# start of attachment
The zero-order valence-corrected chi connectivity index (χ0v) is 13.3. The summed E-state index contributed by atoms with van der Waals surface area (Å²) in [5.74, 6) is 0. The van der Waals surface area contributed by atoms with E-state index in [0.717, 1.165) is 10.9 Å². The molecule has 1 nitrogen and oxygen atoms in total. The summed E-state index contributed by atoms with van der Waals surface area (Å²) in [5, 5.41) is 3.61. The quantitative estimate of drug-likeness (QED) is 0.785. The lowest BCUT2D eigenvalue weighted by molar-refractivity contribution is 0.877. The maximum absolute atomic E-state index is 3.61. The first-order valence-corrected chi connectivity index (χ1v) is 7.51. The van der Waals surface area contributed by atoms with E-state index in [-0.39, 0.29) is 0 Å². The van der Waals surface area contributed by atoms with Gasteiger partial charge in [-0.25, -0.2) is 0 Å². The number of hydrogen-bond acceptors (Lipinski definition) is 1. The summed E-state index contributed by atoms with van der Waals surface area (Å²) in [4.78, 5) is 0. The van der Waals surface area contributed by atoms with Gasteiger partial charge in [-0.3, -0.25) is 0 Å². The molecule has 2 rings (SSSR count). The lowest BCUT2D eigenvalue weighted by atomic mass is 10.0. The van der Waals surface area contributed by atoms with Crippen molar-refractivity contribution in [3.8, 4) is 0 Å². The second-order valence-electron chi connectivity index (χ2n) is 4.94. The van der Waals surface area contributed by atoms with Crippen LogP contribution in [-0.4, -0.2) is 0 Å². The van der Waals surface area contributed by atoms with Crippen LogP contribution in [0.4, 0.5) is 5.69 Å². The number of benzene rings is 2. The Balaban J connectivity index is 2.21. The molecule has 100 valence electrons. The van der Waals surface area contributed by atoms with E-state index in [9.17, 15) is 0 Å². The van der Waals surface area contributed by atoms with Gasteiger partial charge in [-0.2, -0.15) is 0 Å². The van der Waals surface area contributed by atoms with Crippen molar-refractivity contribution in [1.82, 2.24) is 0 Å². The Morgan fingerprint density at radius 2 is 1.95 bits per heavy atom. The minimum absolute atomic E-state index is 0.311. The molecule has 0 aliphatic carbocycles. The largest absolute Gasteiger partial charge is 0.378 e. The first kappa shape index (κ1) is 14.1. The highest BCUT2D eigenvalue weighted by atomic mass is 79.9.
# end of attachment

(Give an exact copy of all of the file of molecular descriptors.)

The zero-order valence-corrected chi connectivity index (χ0v) is 13.3. The summed E-state index contributed by atoms with van der Waals surface area (Å²) in [5.74, 6) is 0. The van der Waals surface area contributed by atoms with E-state index in [0.717, 1.165) is 10.9 Å². The molecule has 1 nitrogen and oxygen atoms in total. The summed E-state index contributed by atoms with van der Waals surface area (Å²) in [5, 5.41) is 3.61. The quantitative estimate of drug-likeness (QED) is 0.785. The lowest BCUT2D eigenvalue weighted by molar-refractivity contribution is 0.877. The maximum absolute atomic E-state index is 3.61. The first-order valence-corrected chi connectivity index (χ1v) is 7.51. The van der Waals surface area contributed by atoms with E-state index in [-0.39, 0.29) is 0 Å². The van der Waals surface area contributed by atoms with Gasteiger partial charge in [-0.25, -0.2) is 0 Å². The number of hydrogen-bond acceptors (Lipinski definition) is 1. The summed E-state index contributed by atoms with van der Waals surface area (Å²) in [4.78, 5) is 0. The van der Waals surface area contributed by atoms with Gasteiger partial charge in [-0.3, -0.25) is 0 Å². The molecule has 2 rings (SSSR count). The lowest BCUT2D eigenvalue weighted by atomic mass is 10.0. The van der Waals surface area contributed by atoms with Crippen molar-refractivity contribution in [3.8, 4) is 0 Å². The second-order valence-electron chi connectivity index (χ2n) is 4.94. The van der Waals surface area contributed by atoms with Crippen LogP contribution in [-0.4, -0.2) is 0 Å². The van der Waals surface area contributed by atoms with Crippen LogP contribution in [0.4, 0.5) is 5.69 Å². The number of benzene rings is 2. The Balaban J connectivity index is 2.21. The molecule has 100 valence electrons. The van der Waals surface area contributed by atoms with E-state index in [9.17, 15) is 0 Å². The van der Waals surface area contributed by atoms with Gasteiger partial charge in [-0.2, -0.15) is 0 Å². The van der Waals surface area contributed by atoms with Crippen molar-refractivity contribution in [1.82, 2.24) is 0 Å². The Morgan fingerprint density at radius 2 is 1.95 bits per heavy atom. The minimum absolute atomic E-state index is 0.311. The molecule has 0 aliphatic carbocycles. The largest absolute Gasteiger partial charge is 0.378 e. The first kappa shape index (κ1) is 14.1. The highest BCUT2D eigenvalue weighted by atomic mass is 79.9.